The Indonesian Navy had been practicing dropping frogmen overboard right in the area where the boats on the Sail Indonesia Rally were anchored. A big, black Zodiac would race through the fleet, dropping a wetsuit-clad diver about every 300 feet and an identical Zodia would follow, picking up the bobbing frogmen. It came as no surprise to any of us when we got the message that the Indonesian Navy wanted us to move to a different anchorage and we took that as our cue to leave Labuanbajo altogether.
The grapevine and cruising guides all recommended stopping at Rinca (or Rinja, depending on which chart you look at) Island before going to Komodo Island and since it was just a hop, skip and a jump away, we went there first. The well-protected anchorage was crowded with other cruising yachts so we were forced to anchor in the back of the pack in 80 feet of water, far deeper than I like to anchor. All of us piled into the dinghy and went ashore, tying up to a wooden pier and being greeted by park rangers. Rinca is in the Komodo National Park and you're not allowed to go exploring without a guide. The rangers told us it was too late in the day to take a trek but they did allow us to visit the park headquarters where we made arrangements for the following morning, bought t-shirts and drank a lukewarm beer. As we returned to the dinghy, we spotted several macac monkeys, the first time I had seen wild monkeys. I was a little disappointed when they showed not only no fear of humans but started to make pests of themselves, even hissing and baring their teeth at us.
We were only a little bit early when we showed up at the park headquarters the next morning despite the fact that we got up at 0530. After paying our fees, we were introduced to our guides (one guide for every five people and since there were six in our group, we got two guides. The straw-colored hills in the early morning light reminded me of the back country in Southern California during a heat wave - the temperature was tolerable at the time but promised to be oppressive as the day wore on. The trek is 10 kilometers and no sooner had we got started when we spotted our first dragon. Being cold-blooded, it stood stock still, it's head raised and gave the appearance that it was no more than a stuffed Komodo Dragon look-alike. Our guides cautioned us to stay at least 5 meters away as these giant lizards can move surprisingly quick if only for a short distance. Being carnivores, they can slice off a man's leg in the blink of an eye although there are relatively few accounts of them attacking people.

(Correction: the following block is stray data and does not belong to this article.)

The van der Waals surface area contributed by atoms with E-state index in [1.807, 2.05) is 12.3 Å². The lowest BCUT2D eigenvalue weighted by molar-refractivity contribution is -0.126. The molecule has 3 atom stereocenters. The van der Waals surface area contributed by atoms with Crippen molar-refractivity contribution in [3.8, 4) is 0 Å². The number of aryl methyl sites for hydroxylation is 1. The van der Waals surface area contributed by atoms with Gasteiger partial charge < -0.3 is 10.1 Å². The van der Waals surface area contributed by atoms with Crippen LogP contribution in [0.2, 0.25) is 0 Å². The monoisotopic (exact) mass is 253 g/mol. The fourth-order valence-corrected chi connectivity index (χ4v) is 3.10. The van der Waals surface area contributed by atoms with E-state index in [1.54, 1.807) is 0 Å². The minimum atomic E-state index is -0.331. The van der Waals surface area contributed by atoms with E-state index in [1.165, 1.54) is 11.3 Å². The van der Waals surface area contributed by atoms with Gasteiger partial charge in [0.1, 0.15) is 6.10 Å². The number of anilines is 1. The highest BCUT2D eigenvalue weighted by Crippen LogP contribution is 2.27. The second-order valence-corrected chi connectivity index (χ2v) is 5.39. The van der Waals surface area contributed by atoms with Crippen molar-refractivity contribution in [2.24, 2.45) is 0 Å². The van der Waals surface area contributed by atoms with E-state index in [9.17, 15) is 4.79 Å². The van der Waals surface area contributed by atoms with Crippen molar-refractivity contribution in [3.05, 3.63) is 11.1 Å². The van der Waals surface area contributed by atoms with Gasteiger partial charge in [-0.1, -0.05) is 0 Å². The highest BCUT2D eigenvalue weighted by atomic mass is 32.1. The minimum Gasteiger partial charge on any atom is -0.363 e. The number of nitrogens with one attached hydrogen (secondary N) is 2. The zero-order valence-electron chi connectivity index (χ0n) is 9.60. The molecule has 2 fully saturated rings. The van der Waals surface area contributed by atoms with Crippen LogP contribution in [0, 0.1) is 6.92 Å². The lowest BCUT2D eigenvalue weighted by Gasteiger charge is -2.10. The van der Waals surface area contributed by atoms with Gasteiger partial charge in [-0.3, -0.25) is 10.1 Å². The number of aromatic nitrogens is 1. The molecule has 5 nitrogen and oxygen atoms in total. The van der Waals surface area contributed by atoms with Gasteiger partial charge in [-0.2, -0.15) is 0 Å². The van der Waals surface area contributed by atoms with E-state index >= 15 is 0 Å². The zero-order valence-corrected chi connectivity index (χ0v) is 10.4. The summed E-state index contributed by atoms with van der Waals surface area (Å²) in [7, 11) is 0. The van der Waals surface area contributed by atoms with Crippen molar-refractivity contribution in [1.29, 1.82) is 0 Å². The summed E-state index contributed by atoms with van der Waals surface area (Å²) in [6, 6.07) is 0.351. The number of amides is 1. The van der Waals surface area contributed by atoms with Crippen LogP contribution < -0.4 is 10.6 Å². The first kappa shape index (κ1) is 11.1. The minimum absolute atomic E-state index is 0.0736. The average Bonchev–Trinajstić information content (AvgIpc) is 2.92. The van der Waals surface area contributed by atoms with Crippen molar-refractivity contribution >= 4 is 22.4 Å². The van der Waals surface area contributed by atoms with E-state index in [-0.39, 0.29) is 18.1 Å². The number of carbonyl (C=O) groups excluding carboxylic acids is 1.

Both of our guides were very knowledgeable about the dragons and the flora of the island as well and their English was excellent. They pointed out plants with medicinal qualities and knew the scientific names of the plants, too. We even got to see a viper, coiled in the corner of the shed that houses the generator. As our trek continued, we saw less wildlife, save for a water buffalo that was bathing a wounded hoof. By now, the heat was building and none of us had walked that far in months. No one said anything but I think we were all a little relieved when we crossed the halfway mark, even though we were still climbing in elevation. A short time later we came to yet another pool of water with still another lone injured water buffalo trying to make itself comfortable. What this water buffalo didn't realize though was that there was a 3-meter dragon perched on the edge of the pool, just waiting to attack. It appeared to be a National Geographic moment unfolding in front of us, with the lizard's incredibly long forked tongue darting out and the water buffalo oblivious to the danger that was just a few feet away. We stood mesmerized for about an hour in the hot sun, waiting for something to happen but it never did. Our guides were equally mesmerized as they had never seen a scene quite like that but after a while they said that they had other treks to lead and we had to move on.
The rest of the trek was uneventful and it wasn't long after returning to the boat that we were underway again. We had heard of an anchorage further south on the island where people had spotted dragons on the beach. On our way there, we started to fight a vicious current, slowing Rutea down to less than 1 knot. We stopped at a non-descript spot, dropped the hook and jumped into some of the clearest water I have ever seen - from the deck of the boat, you could see every rock, every pebble and every grain of sand that was 20 feet down. Once the current turned favorable, we got underway again and as we approached the south end of Rinca Island, a huge expanse of water lay before us. Consulting our charts of the area, we learned that this body of water is called the Indian Ocean.
At 9/9/2013 11:43 AM (utc) Rutea's position was 08°44.87'S 119°36.67'E
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